NCP comes up with 11-point code of conduct for cadres
Kathmandu, January 20
The ruling Nepal Communist Party (NCP) today issued an 11-point code of conduct for party cadres and leaders telling them not to call anybody derogatorily with the word (ta) in Nepali.
It is common among parents and seniors in Nepali families to call their children and juniors ta.
The party has also told its cadres to at least take part in village picnic or any form of village feast at least once a month to develop the collective life system, a major character of socialist life style but without serving any liquor in such programmes.
The NCP code of conduct also stipulates that all party members should try to live a simple life and show high moral conduct.
The party has also told cadres to show respect towards labourers and to divide the daily work among members of the family who are above 16 years of age. It has urged party cadres to accept the most difficult tasks of the family without assigning such tasks to other members. Party cadres are also required to sit together with their family members and dine with them.
The party has told its cadres not to make children, incapacitated persons and elderly members of the society work. Similarly, the party also told cadres to be economical during festivals and to treat women within and outside their families with dignity and respect.
The party has also told its cadres not to fight or be foulmouthed with family members and not to discriminate against anybody. It has also told party cadres to completely end untouchability.
The party has instructed its cadres to run businesses and industries on the basis of collective leadership in order to avoid individualistic attitude. It has also advised party cadres to stand against superstition, bad cultural practices, discrimination, untouchability and violence against women.
The NCP Code also proposes to expel party cadres if they are found to be involved in violence against women and untouchability.
The code also stipulates that party members should inform the government about any corrupt practices, blackmarketing, illegal commission and tax evasion.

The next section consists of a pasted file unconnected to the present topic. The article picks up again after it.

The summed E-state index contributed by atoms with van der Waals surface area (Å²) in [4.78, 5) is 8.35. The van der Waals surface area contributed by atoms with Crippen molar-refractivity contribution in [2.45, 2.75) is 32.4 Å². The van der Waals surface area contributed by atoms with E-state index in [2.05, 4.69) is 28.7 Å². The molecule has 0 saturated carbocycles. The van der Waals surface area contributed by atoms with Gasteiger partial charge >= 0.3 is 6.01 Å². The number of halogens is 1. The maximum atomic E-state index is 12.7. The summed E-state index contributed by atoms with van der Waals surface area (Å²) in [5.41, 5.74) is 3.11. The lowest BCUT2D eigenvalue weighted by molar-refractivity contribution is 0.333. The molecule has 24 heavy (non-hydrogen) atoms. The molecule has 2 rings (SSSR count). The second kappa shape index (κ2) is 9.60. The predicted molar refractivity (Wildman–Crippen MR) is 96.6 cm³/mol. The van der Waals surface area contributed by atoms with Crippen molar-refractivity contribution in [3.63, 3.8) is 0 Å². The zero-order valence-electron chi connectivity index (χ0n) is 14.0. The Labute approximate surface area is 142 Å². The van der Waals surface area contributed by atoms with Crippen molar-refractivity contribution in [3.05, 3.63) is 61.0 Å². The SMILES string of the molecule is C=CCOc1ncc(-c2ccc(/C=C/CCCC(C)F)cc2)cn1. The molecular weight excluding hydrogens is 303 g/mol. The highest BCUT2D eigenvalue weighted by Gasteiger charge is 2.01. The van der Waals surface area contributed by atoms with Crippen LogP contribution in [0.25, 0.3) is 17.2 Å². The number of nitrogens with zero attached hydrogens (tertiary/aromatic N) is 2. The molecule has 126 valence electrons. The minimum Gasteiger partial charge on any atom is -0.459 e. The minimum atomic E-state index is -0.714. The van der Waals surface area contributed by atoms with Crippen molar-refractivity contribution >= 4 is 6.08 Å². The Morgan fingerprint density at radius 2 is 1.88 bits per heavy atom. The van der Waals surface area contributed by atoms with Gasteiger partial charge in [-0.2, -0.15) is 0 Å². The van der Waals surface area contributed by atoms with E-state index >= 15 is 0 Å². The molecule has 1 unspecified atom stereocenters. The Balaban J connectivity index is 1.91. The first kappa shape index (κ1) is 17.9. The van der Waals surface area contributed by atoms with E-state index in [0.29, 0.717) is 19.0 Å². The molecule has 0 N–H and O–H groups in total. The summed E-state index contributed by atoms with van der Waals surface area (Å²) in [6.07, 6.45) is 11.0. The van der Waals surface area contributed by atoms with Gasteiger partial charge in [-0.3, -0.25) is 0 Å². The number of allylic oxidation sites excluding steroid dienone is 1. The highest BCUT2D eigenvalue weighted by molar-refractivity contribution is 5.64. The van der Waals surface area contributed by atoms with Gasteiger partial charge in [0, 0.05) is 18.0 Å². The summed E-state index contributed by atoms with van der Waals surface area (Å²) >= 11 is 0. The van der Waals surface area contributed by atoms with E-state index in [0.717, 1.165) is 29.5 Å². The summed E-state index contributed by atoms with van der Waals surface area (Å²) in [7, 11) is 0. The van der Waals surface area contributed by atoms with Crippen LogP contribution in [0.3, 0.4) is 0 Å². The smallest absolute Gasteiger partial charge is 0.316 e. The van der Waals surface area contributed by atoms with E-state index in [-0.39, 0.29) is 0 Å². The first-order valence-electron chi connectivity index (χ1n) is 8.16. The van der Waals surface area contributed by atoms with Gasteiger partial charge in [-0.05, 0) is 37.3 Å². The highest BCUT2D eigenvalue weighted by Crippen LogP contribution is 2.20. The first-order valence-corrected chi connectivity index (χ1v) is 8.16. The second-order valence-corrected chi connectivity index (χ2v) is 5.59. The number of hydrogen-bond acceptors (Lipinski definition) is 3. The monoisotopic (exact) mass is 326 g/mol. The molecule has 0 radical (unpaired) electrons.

The code of conduct undersigned by two co-chairs KP Sharma Oli and Pushpa Kamal Dahal said that if anybody was found violating the codes then punitive action would be taken against them. The code of conduct stipulates that the code was important for the party to deal with political and organisational problems that the party was currently facing.
Anthropologist Dambar Chemjong said the NCP code of conduct was ridiculous as it attempted to enforce conduct on society members. “The ruling party is telling its cadres not to use the word ‘ta’ which is a form of endearment among family members and best buddies,” he said and added that the party was enforcing such a code of conduct because it did not have constructive things to do in the country.
Sociologist Uddhab Pyakurel said it was doubtful that the code would be implemented, but the code indicated that the former Maoist leaders had realised they were losing the support of Dalit communities in the post-conflict period.
“Maoists were popular among the Dalits during conflict for increasing the acceptability of Dalits as equal member of society, but in the post-conflict period, many good practices were reversed and this is the primary what the NCP code was trying to address by focusing on ending untouchability and discrimination,” Pyakurel argued.
The code of conduct finalised by the Bamdev Gautam-led Organisation Department comes into effect after it is endorsed by the party secretariat.